Six Ways to Debug a Machine Learning Model

James Le

In traditional software development, a bug usually leads to the program crashing. While this is annoying for the user, it is critical for the developer - when the program fails the developer can inspect errors to understand why.

With machine learning models, the developer sometimes encounters errors but all too often the program crashes without a clear reason why. While these issues can be debugged manually, machine learning models most often fail because of poor output predictions. What’s worse is that when they fail, there is usually no signal about why or when the models failed. And to make the situation even more complicated, it might be a result of a number of things, including bad training data, high loss error, or a lack of convergence rate.

In this blog post, we’ll look at how to debug these silent failures so that they don’t impact the performance of our machine learning algorithms. Here is a quick overview of what we are going to cover:

  1. How to find flaws in the input data
  2. How to make the model learn more from less data
  3. How to prepare data for training and avoid common pitfalls
  4. How to find the optimal model hyper-parameters
  5. How to schedule learning rates in order to reduce overfitting
  6. How to monitor training progress with Weights and Biases

It is worth noting that as a data science/machine learning practitioner, you need to acknowledge that there are many reasons why machine learning projects can fail. Most have nothing to do with the skills of the engineers and data scientists (just because it’s not working does not mean you’re faulty). The takeaway is that if we can identify common pitfalls or bugs early and often, we can save both time and money. In high-stakes application domains such as finance, government, and health care, this will be mission-critical.

1 - How to find flaws in the input data

There are two aspects to consider when wanting to know whether our data is up to the task of training a good model:

To figure out whether our model contains predictive information, we can ask ourselves: can a human make a prediction given this data?

If a human cannot understand an image or a text, chances are our model won’t make much sense of it either. If there is not enough predictive information, adding more inputs to our model won’t make it better; in contrast, the model will overfit and become less accurate.

Once our data has enough predictive information, we need to figure out whether we have enough data to train a model to extract the signal. There are a couple of rules of thumb to follow:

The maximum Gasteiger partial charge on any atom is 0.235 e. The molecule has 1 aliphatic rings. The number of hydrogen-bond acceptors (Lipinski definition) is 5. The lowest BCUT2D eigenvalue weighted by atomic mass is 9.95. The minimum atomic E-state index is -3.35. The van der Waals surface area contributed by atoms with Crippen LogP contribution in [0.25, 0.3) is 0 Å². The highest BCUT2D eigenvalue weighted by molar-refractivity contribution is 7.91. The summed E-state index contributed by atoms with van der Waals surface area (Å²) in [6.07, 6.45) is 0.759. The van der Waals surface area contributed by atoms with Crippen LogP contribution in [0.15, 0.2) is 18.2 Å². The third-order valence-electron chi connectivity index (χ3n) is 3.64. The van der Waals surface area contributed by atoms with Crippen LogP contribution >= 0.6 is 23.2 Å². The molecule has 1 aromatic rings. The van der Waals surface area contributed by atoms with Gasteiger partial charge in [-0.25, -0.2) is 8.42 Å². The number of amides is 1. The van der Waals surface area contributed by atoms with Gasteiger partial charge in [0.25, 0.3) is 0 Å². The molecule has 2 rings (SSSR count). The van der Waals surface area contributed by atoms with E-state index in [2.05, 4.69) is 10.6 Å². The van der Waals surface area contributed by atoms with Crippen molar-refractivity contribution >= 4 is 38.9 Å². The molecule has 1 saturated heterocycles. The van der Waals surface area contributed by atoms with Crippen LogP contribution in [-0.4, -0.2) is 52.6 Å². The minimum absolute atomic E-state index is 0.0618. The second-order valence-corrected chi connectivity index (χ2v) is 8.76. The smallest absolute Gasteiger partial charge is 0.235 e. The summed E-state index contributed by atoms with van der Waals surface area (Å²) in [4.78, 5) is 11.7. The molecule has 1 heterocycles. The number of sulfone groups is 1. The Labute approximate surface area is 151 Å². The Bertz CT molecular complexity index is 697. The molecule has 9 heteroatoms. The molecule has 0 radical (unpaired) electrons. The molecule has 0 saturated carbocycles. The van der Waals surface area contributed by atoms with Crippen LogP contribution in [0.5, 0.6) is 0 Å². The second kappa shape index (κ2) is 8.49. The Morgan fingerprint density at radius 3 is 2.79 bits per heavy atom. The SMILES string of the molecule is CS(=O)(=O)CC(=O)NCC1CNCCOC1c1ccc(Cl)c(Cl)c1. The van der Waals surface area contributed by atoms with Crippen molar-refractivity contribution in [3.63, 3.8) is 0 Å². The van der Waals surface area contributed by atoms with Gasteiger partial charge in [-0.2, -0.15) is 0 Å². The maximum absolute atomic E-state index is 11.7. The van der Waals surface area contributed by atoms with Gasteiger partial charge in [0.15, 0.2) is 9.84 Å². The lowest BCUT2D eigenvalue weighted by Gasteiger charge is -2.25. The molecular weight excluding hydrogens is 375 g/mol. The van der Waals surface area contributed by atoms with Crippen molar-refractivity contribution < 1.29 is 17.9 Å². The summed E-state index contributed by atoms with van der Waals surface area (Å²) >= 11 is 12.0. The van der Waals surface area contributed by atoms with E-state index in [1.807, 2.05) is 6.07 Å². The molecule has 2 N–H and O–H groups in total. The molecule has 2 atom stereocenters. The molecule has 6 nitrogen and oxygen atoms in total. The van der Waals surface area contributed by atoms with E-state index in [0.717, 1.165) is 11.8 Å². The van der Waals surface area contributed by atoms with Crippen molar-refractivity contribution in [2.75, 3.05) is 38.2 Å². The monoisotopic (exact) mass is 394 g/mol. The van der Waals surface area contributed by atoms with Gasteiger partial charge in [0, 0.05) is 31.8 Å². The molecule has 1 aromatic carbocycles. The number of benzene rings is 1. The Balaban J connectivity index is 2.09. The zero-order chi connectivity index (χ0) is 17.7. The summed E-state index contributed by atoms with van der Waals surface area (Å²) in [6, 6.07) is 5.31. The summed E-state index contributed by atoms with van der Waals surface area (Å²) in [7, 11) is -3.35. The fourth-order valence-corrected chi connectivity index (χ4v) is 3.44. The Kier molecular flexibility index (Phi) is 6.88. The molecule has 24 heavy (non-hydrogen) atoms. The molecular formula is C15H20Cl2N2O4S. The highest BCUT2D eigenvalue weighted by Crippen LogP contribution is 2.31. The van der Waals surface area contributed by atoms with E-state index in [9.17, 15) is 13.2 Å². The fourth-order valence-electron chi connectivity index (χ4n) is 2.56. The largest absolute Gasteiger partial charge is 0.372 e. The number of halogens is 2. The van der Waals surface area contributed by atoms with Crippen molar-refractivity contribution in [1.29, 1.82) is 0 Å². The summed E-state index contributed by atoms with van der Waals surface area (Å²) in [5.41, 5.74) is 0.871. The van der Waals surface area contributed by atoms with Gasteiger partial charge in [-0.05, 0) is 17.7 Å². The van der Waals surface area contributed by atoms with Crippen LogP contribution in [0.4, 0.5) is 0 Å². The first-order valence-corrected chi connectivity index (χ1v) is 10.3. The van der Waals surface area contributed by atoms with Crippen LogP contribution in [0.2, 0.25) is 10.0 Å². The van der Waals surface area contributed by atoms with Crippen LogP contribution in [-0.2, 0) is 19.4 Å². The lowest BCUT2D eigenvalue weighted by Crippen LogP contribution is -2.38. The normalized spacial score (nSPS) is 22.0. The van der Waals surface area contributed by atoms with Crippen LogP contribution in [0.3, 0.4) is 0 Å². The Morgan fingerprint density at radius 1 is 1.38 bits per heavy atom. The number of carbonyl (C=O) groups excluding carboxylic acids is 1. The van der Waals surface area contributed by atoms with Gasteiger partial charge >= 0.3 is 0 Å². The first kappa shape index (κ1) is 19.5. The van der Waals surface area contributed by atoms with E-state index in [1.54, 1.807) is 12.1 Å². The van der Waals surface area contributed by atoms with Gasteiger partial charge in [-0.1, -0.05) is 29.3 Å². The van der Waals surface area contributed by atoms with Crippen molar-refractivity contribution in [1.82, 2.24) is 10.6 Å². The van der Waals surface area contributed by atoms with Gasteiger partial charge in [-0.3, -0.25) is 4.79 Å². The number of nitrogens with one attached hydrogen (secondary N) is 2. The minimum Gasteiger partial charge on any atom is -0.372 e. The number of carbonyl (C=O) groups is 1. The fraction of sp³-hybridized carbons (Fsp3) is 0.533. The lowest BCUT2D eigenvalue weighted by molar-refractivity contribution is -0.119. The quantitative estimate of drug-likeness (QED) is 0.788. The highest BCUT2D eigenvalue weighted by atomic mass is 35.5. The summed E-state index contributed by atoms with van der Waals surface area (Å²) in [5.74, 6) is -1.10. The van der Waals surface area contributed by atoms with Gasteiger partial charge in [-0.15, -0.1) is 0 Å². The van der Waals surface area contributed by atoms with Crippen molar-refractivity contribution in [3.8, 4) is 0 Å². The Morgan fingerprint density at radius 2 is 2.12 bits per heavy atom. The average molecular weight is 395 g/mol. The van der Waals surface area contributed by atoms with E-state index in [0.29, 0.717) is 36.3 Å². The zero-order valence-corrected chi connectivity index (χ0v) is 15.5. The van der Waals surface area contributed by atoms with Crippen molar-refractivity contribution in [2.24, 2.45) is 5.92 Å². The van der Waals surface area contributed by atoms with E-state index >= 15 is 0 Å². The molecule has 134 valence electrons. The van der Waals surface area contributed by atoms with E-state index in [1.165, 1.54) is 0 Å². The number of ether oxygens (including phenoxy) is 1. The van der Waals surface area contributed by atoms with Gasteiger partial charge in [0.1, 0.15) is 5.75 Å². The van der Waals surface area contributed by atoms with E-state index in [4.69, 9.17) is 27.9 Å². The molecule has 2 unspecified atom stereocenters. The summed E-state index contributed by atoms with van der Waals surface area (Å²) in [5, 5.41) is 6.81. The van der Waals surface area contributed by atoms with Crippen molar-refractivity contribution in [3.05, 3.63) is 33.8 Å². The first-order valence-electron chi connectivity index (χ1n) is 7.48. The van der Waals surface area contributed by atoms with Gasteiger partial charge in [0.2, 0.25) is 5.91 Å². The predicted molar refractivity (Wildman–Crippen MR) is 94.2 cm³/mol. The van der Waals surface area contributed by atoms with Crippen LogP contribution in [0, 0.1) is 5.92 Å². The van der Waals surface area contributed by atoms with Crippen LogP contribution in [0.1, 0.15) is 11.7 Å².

(1) For classification, we should have at least 30 independent samples per class

(2) We should have at least 10 samples for any feature, especially for structured data problems, and finally

(3) The size of our dataset is directly proportional to the number of parameters in our model. These rules might need to be tailored to your specific application. If you can make use of transfer learning, then you can drastically reduce the number of samples needed.

2 -  How to make the model learn more from less data

In many situations, we simply do not have enough data. In this case, one of the best options is to augment the data. Taking augmentation a step further, we can generate our own data with generative models such as autoencoders and generative adversarial networks.

Likewise, we can find external public data, which can be found available on the Internet. Even if the data were not originally collected for our purpose, we can potentially relabel it or use it for transfer learning. We can train a model on a large dataset for a different task and then use that model as a basis for our task. Similarly, we can find a model that someone else has trained for a different task and repurpose it for our task.

It’s important to remember that in most cases the quality of the data trumps the quantity of the data. Having a small, high-quality dataset and training a simple model is the best practice to find problems in the data early in the training process. A mistake many data scientists make is that they spend time and money on getting a big dataset, only to figure out later that they have the wrong kind of data for their project.

3 - How to prepare data for training and avoid common pitfalls

There are 3 common ways to pre-process the data features for the training process:

However we prepare the features, it is important to only measure the scaling factors, the mean, and the standard deviation on the test set. If we measure these factors over the entire dataset, the algorithm might perform better on the test set than it will in production, due to this information exposure.

4 - How to find the optimal model hyperparameters